Should I work part-time in retirement?
Whether you're nearing retirement or you've already left the workforce, taking a part-time job is an option that deserves serious consideration. For one thing, part-time income can supplement Social Security benefits, to finance home renovations, help fund, travel, or other goals. On the other hand, working part-time could reduce the amount of your monthly social security check if you exceed a certain income limit.
Working part-time in retirement has its pros and cons, and making that decision is easier than you think. Take a closer look at how working part-time in retirement could help—or in some instances, hinder—your ability to live the retirement lifestyle you desire.
Consider these items to weigh the pros and cons.
1. Stretch your retirement savings
If you've saved enough for retirement, but don't want to live entirely off savings and Social Security, income from a part-time job can make your savings last longer. Even working only a couple of days a week could bring in several hundred dollars to help pay for groceries, gas, dining out, and other everyday expenses so you can tap retirement savings less often.
2. Wait longer to draw Social Security
If you want to retire from your full-time job but wait a while longer to start drawing Social Security, taking a part-time job now could allow you to enjoy a bigger Social Security check later. That's because your monthly benefit will be reduced by as much as 30% if you start drawing Social Security at 62 versus waiting until your full retirement age. For example, for someone with a $1,000 monthly benefit at their full retirement age of 67, drawing Social Security at age 62 would shrink that benefit to only $700 a month.
3. Gain access to health insurance
If you retire before you're eligible for Medicare at age 65, you may still be able to receive employer-sponsored health insurance benefits as a part-time employee. Starbucks, UPS, Costco and Lowes are all companies that offer health insurance benefits to part-time workers who put in the required number of weekly hours.
Search online to find more companies offering full-time benefits to part-time workers. If you haven't retired yet and like the company you work for, ask management if you can work part-time and still receive health insurance benefits.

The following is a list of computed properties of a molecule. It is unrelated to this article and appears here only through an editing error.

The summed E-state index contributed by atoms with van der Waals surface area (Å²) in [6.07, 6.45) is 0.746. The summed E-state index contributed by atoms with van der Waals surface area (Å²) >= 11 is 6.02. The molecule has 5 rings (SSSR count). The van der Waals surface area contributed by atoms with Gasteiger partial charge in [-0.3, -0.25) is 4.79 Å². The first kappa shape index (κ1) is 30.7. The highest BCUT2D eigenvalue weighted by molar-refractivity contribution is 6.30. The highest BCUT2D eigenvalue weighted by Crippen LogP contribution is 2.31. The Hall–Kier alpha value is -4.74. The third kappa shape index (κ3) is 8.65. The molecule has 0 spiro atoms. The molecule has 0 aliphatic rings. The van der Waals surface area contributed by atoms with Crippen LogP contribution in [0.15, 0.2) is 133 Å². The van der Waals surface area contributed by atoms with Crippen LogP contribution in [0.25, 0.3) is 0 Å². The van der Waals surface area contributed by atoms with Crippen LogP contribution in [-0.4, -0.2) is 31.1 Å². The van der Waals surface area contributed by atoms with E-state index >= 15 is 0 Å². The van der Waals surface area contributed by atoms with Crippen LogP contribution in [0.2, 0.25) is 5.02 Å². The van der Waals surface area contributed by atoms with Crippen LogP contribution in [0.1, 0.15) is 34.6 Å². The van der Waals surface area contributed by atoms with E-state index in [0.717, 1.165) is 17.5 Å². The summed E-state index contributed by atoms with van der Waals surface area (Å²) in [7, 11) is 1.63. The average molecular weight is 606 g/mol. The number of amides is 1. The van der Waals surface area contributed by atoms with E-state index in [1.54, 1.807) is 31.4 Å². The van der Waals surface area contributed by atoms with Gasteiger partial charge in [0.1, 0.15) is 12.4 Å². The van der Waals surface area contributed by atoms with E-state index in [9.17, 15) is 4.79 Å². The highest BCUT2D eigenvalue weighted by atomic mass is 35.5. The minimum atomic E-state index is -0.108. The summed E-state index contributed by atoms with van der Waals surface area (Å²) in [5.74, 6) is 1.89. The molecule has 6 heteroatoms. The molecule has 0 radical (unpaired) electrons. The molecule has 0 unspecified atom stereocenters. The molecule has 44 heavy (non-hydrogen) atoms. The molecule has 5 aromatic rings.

4. Make money, up to a point
Once you reach your full retirement age, you can earn as much as you like at a job or self-employment without having your Social Security benefit reduced. However, if you start drawing Social Security before your full retirement age and exceed the annual earnings limit, the Social Security Administration (SSA) will deduct $1 from your benefits for each $2 you earn above the annual limit.
Here's an example: For 2021, the annual earnings limit is $18,906. If you earn $22,000 additional income (outside of social security) in 2021, your annual earnings would exceed the $18,960 limit by $3,040. If your SSA benefit amount is $1,100 per month ($13,200 annually) it would be reduced to $973 per month and $11,680 annually ($1 reduction for every $2 earned).
During the year you will reach full retirement age, the earnings limit jumps to a higher amount —$50,520 for 2021 — and the reduction is $1 for every $3 you earn above the limit until the month you reach full retirement age.
The benefit reduction isn't permanent, however. Once you reach full retirement age, the SSA will recalculate and increase your benefit to compensate for the months when benefits were withheld.
5. Improve your health
The benefits of working part-time in retirement aren't limited only to financial gains. Working at a part-time job may also benefit your mental and physical health—potentially reducing health-related expenses—by providing social connections and a sense of purpose. Research suggests that having a variety of social ties may help reduce stress and heart-related risks and lead to a longer life, according to the National Institutes of Health.
6. Fund travel and other retirement goals
A part-time income may be just what you need to fund retirement travel dreams. However, you may want to find a job where your employer allows you plenty of time off to travel or even go away for a couple of months to be a winter snowbird. So, be upfront about your travel plans when you apply to avoid problems later.
Or if you want to increase retirement savings, earnings from a part-time job can add up quickly. Maybe you'd like to renovate your home with the money you make at a part-time job. Whichever way you choose to spend that income, the extra money can allow you to live a more comfortable retirement lifestyle.
Part-time can be a good time
Just because you're retired doesn't mean you have to clock out of the workforce altogether. If you like working and being around people, part-time work offers flexibility and a social network without all the stressors and pressure of a career.
Who knows? You may even find a part-time job that ignites a full-time passion for a new interest you didn't know existed— while earning enough money to enjoy a more comfortable retirement.